I know what you’re thinking, “This guy’s crazy, how on earth can a 9 year old kid manage a $90 / week allowance?”  And you’re right!  There’s no way he can do it on his own…. but he’s getting there, and learning more everyday.

We all want our kids to be money-smart. Not teach them to be rich, but to be smart with money, so that they can plan out and achieve whatever it is they set their minds to, and hopefully avoid massive and crippling debt. To that end, I started giving my son an allowance when he was 5. I read a number of parenting blogs online and most talked about the $1 / year of age “rule”. My wife and I decided to follow that, and we would split the allowance in half. Half would be granted and half would be comprised of chores. Chores is kind of a misnomer, he wasn’t mowing the lawn, but more for things like helping to set and clean up the table for dinner. And it was more based on attitude than it was accomplishment.

We kept doing this until he was 7, but we found two problems with this:
  1. When we were at a store and he wanted to buy something with his money, he never had his money with him, so we’d do this “swap” deal… we’ll pay for it now but he has to pay us back later. But we would rarely have him pay us back… and he caught onto this pretty quickly.
  2. He wasn’t actually *doing* anything with his money. He had no specific savings goals, he had no responsibilities to, for example, pay for his own popcorn at a movie, etc. It was just this small pile of money growing *very* slowly every week and he was learning nothing about the realities of managing money in the meantime.

I couldn’t see how this was going to make my kid money-smart, so I started to read more about kids and financial literacy. I learned that at my son’s age, the most important thing we can do is to create an environment for him in which he can learn “financial socialization” skills. This means, that we should talk to him about money, make him ask questions, and give him some responsibilities with money so that he can learn about it by talking through decisions with money with my wife and I. The goal is simple, if a kid learns how to communicate about money, it takes the fear out of dealing with financial problems when they are older. And, the reality is, we’ll all hit some sort of financial distress when we’re older, whether it’s a divorce, the loss of a loved one, you name it… life happens.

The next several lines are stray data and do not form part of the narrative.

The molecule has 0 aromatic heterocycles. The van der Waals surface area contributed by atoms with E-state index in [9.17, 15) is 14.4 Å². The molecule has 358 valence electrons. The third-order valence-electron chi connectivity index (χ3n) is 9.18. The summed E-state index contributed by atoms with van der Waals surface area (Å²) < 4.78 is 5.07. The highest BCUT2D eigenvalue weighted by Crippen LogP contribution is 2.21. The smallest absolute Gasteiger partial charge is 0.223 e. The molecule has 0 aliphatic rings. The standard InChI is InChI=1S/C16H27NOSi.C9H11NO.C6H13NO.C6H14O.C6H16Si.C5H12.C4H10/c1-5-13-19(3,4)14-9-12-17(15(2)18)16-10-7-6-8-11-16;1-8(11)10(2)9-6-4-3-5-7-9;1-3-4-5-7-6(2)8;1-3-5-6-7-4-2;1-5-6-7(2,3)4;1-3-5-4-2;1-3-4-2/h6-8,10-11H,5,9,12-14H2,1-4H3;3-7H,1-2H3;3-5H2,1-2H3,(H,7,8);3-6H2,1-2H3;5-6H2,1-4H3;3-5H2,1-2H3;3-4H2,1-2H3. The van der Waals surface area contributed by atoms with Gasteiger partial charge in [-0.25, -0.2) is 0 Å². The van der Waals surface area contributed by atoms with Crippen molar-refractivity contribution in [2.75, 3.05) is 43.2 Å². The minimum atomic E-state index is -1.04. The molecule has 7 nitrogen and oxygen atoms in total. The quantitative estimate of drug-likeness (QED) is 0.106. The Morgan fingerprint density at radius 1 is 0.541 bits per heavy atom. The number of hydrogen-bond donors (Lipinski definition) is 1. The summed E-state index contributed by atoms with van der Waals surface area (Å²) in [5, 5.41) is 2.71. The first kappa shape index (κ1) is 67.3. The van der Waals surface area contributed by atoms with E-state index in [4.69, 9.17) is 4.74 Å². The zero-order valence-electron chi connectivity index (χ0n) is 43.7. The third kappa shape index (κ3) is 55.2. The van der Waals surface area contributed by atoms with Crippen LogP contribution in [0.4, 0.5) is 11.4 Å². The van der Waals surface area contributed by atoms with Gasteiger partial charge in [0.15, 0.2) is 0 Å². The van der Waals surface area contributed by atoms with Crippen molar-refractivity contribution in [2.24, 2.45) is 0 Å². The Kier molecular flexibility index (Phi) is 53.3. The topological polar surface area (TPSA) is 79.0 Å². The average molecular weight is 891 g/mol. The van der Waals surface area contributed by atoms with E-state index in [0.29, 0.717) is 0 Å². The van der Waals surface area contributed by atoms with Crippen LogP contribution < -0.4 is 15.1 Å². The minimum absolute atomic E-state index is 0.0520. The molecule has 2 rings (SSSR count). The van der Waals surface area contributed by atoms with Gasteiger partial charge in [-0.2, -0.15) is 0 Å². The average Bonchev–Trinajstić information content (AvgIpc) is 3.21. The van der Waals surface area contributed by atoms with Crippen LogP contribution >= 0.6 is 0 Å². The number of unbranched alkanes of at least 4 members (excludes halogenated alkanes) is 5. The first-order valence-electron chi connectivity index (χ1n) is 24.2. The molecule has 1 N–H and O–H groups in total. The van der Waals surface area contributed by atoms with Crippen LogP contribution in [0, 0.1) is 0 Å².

That’s when we decided to:
  1. Create an environment where we have no choice but to talk about money together.
  2. Change the situation into one which gives him meaningful responsibilities so that we have to talk about money together.
  3. Put everything in the bank and get him a debit card he can carry anywhere (he’ll never use cash by the time he leaves home, why are we giving him cash?).

That’s when, we decided to massively increase his allowance to $10 / year of age. On his 8th birthday, he started to receive $80 / week. BUT, we also made him start to pay for various things in his life which he thought were free and we were already paying for on his behalf. So, this system doesn’t cost my wife and I anymore out of our monthly budget, it just moves the money into his account and makes him responsible for paying for these things now instead of us.

We went through a simple exercise with him, we talked through all the things that he’d have to save for
  1. Expenses:
  • Soccer fees
  • Piano lessons
  • Swimming lessons
  • Hot lunches at school
  • Friends birthday presents
  • Christmas presents
  • School year book + t-shirt
  1. Long-term Savings:
  • 10% of his income to long-term savings
  • 5% of his income to charity
  1. Personal Wants:
  • iPad
  1. Spending:
  • Going out with friends (Movies, ice cream, etc)
  • Field trips with school
  • Summer vacation money

You can download the spreadsheet that we plan out together every year on his birthday (note that he just turned 9, so how he received $90 / week and the spreadsheet reflects that). As you can see, every dollar of his income is accounted for. If he saves on his spending, he can put that money elsewhere, but it can’t just be left hanging, he has to think about where it goes and assign it.

So far this system has worked out really well. It’s created a fun exercise for us to go through (he loves math and is enamored by spreadsheets), he asks about his money frequently and he stays within his budget. He’s become very thoughtful when it comes to gifts for his friends and family as well.

I’m really encouraged about how excited he is. Not only do we get to spend more time together and build our relationship, but he’s learning a skill that will help him throughout his life.

My wife and I want three things for our kids, for them to be thoughtful, kind to others and to become critical thinkers.  With this plan, my son’s getting there, and learning more everyday.

Download Ewan’s Allowance Chart

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